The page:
The key strategy to turning direct-mail constituents into major-gift donors is stewardship, says Karen Osborne, president of full-service consulting firm The Osborne Group.
Stewardship is “more than sending out a thank-you note,” Osborne says. It is an addition to the suite of things an organization does through direct mail -- such as adding impact statements in a post-thank-you touch that communicate the difference a donor’s gift made.
“The thank-you is just, ‘this is what we promise to do with your money.’ Stewardship is, ‘this is in fact what we did with your money.’ It’s the delivery on the promise,” Osborne says.
For new donors, it can take the form of a phone call welcoming them to your organization’s family. For large organizations with tons of donors, segment the donors you steward in this way by gift level, so it’s manageable. Smaller organizations might be able to call every donor.
Osborne recommends sending donors a non-ask piece letting them know the outcome or result of their gift to your organization. She cites the example of the National Society for the Prevention of Cruelty to Children, a United Kingdom-based organization dedicated to stopping child abuse, which decided to add stewardship to its direct-mail program. The organization identified an older, boomer-aged woman with children and grandchildren who had been working with the organization for 15 years to be the voice of its stewardship. NSPCC sent a note from her in which she told donors who she was and that they would be hearing from her from time to time on what’s happening with the organization, how it’s fulfilling its mission and how the donors’ gifts are helping.
Along with this announcement, the organization sent a brochure with a picture of a small, stuffed bunny with a note that said, “Thank you again for giving comfort to a child.” Osborne says NSPCC saw an immediate jump in gifts after sending this mailing.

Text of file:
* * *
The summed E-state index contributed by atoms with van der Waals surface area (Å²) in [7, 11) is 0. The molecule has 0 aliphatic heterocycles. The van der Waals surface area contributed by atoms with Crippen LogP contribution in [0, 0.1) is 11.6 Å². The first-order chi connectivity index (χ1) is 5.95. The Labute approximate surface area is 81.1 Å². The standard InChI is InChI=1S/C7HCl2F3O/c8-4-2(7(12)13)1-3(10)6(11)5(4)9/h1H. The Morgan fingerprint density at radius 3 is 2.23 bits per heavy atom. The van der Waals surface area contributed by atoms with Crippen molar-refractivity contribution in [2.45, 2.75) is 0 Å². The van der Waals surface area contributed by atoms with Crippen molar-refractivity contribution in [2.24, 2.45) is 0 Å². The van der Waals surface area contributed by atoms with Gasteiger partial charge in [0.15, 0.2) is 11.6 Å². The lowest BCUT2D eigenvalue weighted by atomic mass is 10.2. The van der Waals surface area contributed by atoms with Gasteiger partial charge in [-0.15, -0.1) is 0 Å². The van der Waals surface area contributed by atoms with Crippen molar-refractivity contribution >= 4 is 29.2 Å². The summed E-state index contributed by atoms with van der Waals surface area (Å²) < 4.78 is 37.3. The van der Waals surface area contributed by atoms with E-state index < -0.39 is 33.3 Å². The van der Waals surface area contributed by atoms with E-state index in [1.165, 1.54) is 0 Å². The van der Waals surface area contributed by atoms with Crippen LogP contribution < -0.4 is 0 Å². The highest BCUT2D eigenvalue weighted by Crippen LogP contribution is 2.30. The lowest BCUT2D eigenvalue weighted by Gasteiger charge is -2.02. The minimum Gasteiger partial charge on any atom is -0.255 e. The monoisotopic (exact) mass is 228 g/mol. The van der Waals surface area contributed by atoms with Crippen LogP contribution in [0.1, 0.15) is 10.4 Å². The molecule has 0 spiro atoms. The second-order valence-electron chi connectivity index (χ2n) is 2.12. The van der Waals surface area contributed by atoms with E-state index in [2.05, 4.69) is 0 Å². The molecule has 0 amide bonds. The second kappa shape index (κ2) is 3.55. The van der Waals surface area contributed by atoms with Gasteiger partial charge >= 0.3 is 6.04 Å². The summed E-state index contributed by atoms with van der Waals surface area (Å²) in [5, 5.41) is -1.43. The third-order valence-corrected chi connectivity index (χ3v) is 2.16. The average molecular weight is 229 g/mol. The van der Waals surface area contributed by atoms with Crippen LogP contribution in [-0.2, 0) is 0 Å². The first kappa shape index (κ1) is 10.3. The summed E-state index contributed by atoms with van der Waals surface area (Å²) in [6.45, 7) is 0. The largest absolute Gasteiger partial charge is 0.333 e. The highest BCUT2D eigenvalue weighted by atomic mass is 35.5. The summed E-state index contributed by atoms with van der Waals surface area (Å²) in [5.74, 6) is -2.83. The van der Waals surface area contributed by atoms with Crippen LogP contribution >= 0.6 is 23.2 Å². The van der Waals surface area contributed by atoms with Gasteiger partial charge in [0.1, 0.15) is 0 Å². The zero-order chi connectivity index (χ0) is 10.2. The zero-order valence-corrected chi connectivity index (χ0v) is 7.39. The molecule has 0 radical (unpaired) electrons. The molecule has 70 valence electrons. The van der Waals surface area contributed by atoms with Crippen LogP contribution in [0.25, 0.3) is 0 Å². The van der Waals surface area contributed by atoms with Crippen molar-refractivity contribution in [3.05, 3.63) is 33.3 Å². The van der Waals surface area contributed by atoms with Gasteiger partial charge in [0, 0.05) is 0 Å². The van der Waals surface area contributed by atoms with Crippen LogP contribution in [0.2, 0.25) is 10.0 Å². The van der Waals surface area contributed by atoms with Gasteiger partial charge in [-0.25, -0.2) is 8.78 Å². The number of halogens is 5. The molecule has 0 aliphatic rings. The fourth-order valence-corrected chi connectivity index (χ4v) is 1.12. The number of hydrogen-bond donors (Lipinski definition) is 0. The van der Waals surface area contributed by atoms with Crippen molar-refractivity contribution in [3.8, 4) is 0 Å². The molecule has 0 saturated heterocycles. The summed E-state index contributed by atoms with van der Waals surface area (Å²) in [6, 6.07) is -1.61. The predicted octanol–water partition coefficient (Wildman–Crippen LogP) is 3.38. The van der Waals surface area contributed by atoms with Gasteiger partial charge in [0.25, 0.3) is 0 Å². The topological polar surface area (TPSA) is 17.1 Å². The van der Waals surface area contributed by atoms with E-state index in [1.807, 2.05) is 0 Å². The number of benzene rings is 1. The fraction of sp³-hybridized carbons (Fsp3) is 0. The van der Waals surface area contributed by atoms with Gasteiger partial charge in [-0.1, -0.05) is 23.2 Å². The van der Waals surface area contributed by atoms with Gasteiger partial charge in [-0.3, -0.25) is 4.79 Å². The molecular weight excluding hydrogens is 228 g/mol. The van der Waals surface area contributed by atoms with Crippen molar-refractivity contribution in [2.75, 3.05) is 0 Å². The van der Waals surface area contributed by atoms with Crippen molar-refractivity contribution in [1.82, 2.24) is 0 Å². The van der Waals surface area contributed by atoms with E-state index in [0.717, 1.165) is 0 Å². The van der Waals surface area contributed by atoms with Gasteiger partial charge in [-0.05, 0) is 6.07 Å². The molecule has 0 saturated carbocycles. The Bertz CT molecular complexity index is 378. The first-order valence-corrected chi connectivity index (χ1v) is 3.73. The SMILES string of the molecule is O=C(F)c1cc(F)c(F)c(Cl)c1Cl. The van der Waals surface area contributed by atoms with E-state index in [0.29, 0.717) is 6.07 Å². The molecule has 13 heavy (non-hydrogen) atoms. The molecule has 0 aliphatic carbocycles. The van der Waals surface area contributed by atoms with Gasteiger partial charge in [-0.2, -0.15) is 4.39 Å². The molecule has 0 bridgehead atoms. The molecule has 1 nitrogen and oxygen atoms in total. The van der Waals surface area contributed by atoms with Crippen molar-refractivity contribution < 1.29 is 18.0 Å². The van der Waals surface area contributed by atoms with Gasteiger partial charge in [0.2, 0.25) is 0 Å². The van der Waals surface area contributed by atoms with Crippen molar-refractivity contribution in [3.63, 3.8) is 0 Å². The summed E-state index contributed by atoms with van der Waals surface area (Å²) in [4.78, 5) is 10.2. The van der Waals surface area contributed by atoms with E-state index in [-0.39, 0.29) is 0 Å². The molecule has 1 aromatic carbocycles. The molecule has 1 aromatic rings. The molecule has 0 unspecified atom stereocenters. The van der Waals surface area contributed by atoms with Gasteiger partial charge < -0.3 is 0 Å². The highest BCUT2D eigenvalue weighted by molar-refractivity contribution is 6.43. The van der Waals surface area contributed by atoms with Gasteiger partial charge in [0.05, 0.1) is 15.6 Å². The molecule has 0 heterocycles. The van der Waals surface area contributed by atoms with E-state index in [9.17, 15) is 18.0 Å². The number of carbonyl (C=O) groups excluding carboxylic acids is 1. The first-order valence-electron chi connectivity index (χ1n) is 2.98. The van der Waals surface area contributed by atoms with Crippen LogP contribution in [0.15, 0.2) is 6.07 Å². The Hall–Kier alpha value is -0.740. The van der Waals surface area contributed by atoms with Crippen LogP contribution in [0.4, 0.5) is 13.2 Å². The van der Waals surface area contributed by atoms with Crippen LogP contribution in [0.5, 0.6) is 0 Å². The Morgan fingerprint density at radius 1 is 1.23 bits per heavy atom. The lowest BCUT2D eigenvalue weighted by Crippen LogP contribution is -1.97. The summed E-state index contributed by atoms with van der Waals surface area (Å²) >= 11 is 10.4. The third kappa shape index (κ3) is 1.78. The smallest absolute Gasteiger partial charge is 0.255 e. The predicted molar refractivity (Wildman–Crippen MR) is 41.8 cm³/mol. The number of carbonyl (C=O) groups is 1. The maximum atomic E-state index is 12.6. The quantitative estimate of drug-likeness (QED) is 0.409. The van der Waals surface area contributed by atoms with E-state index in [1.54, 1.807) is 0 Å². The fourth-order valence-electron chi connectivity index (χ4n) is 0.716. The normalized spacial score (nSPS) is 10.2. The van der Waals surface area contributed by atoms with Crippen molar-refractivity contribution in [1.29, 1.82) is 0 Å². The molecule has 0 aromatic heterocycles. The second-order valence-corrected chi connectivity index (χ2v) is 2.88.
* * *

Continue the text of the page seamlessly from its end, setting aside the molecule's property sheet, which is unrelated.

“Providing stewardship to direct-mail donors is probably the biggest single thing that you can do to create a climate for me to want to give you more. It will increase giving, it’ll increase donor retention, and it sets up a climate for being open to major gifts,” she says.
Osborne also recommends data mining, where you look at your pool of donors to see who has given to your organization for the most years, who gave at a certain threshold — perhaps $100 — and segment them. Wealth screening is another strategy. You can hire a firm that screens your direct-mail donors for those with the highest wealth capacity and philanthropic profile. Devise different ways to engage and reach out to these segments, leading with stewardship.
Invite one segment to a phone session where they will hear from the organization’s CEO about some of the things that are happening within the organization. Give donors an opportunity to ask questions by e-mail or phone. Send another pool of donors a survey and explain that your organization really wants to understand its donors, then ask them to take a few minutes to answer some questions. For another pool, perhaps do the survey on the phone.
World Vision Canada, an organization that helps impoverished and malnourished children around the world, has a lot of direct-mail donors and raises a lot of money via direct mail. It decided to personally call donors who had given $1,500 or more. The stewardship program began with two phone callers calling and building relationships with these direct-mail donors. They called them and thanked them. They called them back several months into the relationship to share with them the impact of their gifts, and let them know what’s going on with the organization. And each step of the way they asked relationship-building questions and listened to the answers.
“They close major gifts right on the phone because people are so appreciative of the contact. People are so appreciative of them reaching out,” Osborne says. “So it’s getting as personal as you can in a big program.”
Karen Osborne can be reached via www.theosbornegroup.com